Free Agent Utility: Haynesworth is the latest in a string of flops like, at left, Harrison, Stubblefield, and Taylor. Credit: Illustration by Brooke Hatfield

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Since the NFL instituted free agency as we know it in 1993, Redskins rosters have been littered with names of guys whose play here didn’t live up to billing. The defensive line alone can boast more historical busts than the Louvre.

Albert Haynesworth may well be the biggest bust of all. He left town last week with whatever remains of the $32 million in guaranteed money already paid out from the contract the Redskins offered moments into the 2009 free agent signing period. Before the ink on that record contract was dry, Haynesworth had already exchanged the rising athlete’s “No pain, no gain!” ethos for a motto of “No pain, no pain!” At least according to a statement from Redskins management, practice didn’t make the cut on Haynesworth’s day planner; the only place he allegedly exhibited any stamina was in his nightlife.

But as disastrous as he’s been, Haynesworth is just the latest in a long parade of d-line free agent flops at Redskins Park. How sorry is the team’s history on this? The two best in this decade were Andre Carter and Phillip Daniels—and lately, they’ve made more noise slamming Haynesworth than they ever have as Redskins players. Otherwise, it’s hard to find a single defensive lineman the team acquired through means other than the draft that earned his keep.

The free agent floppage started long before Dan Snyder bought the team. Anybody remember Giants great Leonard Marshall making a tackle as a Redskin? Me neither. How about ex-Viking Al Noga? Didn’t think so. Both Marshall and Noga had fine pre-Redskins careers before being hired to plug Washington’s defensive line. Not much plugging ensued.

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A double-dose of d-line busts arrived in the same week in 1998, when General Manager Charley Casserly nearly gave away the store to lure Dana Stubblefield and Dan Wilkinson.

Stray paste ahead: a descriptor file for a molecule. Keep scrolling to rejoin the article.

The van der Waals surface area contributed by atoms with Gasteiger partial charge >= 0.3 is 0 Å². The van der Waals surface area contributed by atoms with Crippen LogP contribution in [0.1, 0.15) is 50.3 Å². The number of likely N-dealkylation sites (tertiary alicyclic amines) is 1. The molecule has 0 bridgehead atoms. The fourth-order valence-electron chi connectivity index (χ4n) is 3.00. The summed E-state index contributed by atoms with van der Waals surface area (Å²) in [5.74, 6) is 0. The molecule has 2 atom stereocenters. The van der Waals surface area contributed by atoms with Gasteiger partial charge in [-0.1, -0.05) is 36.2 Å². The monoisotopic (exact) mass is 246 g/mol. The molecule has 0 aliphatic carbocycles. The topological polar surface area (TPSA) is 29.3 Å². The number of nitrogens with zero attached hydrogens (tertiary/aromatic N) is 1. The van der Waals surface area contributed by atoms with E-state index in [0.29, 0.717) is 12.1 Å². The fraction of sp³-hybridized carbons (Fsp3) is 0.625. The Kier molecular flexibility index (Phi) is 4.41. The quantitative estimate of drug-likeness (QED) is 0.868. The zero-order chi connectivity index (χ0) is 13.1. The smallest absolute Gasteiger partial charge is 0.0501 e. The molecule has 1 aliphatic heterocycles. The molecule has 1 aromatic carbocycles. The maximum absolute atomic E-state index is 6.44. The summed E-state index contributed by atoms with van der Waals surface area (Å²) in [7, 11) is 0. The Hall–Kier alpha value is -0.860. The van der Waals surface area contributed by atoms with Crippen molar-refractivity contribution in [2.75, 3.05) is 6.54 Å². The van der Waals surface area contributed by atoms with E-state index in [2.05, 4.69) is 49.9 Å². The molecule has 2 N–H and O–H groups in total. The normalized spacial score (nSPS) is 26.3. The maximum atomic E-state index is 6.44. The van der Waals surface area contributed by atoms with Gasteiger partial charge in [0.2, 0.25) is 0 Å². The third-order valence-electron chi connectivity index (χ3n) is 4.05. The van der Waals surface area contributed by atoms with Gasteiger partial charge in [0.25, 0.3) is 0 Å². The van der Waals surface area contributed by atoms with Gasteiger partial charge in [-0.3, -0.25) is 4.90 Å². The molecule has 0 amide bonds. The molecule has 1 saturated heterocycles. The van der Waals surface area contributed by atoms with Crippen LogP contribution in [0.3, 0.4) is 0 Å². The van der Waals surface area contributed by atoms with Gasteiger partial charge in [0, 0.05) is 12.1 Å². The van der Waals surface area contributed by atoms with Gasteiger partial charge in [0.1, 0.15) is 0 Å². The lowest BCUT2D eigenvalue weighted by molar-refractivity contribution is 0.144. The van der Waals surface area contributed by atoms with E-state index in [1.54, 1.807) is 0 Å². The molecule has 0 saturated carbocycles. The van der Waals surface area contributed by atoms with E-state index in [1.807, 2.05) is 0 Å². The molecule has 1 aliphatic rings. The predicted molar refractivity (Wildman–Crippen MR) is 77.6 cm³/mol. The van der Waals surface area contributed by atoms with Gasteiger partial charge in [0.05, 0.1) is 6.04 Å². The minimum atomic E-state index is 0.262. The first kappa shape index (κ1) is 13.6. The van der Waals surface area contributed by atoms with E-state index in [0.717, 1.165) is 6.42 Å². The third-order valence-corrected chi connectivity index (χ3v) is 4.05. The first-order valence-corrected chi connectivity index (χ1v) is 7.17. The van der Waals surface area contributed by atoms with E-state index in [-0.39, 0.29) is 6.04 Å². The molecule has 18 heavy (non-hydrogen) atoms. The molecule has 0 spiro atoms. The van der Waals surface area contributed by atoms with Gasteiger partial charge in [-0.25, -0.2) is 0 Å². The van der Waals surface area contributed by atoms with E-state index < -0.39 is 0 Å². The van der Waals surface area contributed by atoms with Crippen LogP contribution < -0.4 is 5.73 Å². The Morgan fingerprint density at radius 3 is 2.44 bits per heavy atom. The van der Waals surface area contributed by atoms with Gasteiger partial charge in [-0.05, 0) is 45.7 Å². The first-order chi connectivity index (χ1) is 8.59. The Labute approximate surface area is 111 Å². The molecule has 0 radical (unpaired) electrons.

Together, Stubby and Big Daddy were Haynesworth before Haynesworth. As a San Francisco 49er, defensive tackle Stubblefield was an NFL rookie of the year, a three-time Pro Bowler and the reigning Defensive Player of the Year. Those accolades got him a six-year deal worth a reported $36 million. Stubblefield knew that the money would change everything. He tried to downplay expectations as soon as he took the $8 million bonus.

“Sometimes I’ll come up and make a big play,” Stubblefield told reporters after signing. “But I expect everyone to keep playing as hard as they have been.’’

Apparently “everyone” meant “everyone but me.” Stubby was run outta town in 2000, but not before being exposed as a serial malingerer; he was once reported on WTEM radio to be sleeping on a FedExField training table just before kickoff of a game with the Dallas Cowboys.

The great Boudreaux, an amazing character whose phone calls full of gridiron philosophy and Norv Turner-bashing dominated local sports-radio a decade ago, once offered up a brilliant imitation of Stubblefield telling his Redskins coaches that because of the size of his contract he could no longer follow their marching orders.